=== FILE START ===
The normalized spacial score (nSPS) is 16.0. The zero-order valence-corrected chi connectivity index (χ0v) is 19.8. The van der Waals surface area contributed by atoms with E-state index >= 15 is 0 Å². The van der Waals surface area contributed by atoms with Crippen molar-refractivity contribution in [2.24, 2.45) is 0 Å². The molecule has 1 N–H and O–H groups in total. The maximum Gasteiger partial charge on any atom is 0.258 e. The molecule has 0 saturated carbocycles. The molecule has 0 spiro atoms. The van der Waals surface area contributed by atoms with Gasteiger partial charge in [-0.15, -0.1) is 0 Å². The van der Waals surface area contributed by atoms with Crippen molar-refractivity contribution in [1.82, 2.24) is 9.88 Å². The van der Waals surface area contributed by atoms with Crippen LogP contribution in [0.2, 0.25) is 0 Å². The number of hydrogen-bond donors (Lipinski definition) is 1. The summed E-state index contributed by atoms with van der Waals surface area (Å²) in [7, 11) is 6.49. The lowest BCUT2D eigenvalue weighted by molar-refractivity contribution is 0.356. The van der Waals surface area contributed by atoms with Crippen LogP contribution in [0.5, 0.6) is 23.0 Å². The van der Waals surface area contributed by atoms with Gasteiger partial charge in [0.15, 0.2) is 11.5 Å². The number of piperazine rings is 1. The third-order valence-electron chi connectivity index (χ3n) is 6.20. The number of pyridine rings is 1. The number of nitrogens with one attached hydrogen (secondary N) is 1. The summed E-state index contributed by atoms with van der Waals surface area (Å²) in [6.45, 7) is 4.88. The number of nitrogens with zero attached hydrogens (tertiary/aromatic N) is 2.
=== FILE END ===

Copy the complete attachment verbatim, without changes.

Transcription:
The normalized spacial score (nSPS) is 16.0. The zero-order valence-corrected chi connectivity index (χ0v) is 19.8. The van der Waals surface area contributed by atoms with E-state index >= 15 is 0 Å². The van der Waals surface area contributed by atoms with Crippen molar-refractivity contribution in [2.24, 2.45) is 0 Å². The molecule has 1 N–H and O–H groups in total. The maximum Gasteiger partial charge on any atom is 0.258 e. The molecule has 0 saturated carbocycles. The molecule has 0 spiro atoms. The van der Waals surface area contributed by atoms with Gasteiger partial charge in [-0.15, -0.1) is 0 Å². The van der Waals surface area contributed by atoms with Crippen molar-refractivity contribution in [1.82, 2.24) is 9.88 Å². The van der Waals surface area contributed by atoms with Crippen LogP contribution in [0.2, 0.25) is 0 Å². The number of hydrogen-bond donors (Lipinski definition) is 1. The summed E-state index contributed by atoms with van der Waals surface area (Å²) in [7, 11) is 6.49. The lowest BCUT2D eigenvalue weighted by molar-refractivity contribution is 0.356. The van der Waals surface area contributed by atoms with Crippen LogP contribution in [0.5, 0.6) is 23.0 Å². The van der Waals surface area contributed by atoms with Gasteiger partial charge in [0.15, 0.2) is 11.5 Å². The number of piperazine rings is 1. The third-order valence-electron chi connectivity index (χ3n) is 6.20. The number of pyridine rings is 1. The number of nitrogens with one attached hydrogen (secondary N) is 1. The summed E-state index contributed by atoms with van der Waals surface area (Å²) in [6.45, 7) is 4.88. The number of nitrogens with zero attached hydrogens (tertiary/aromatic N) is 2.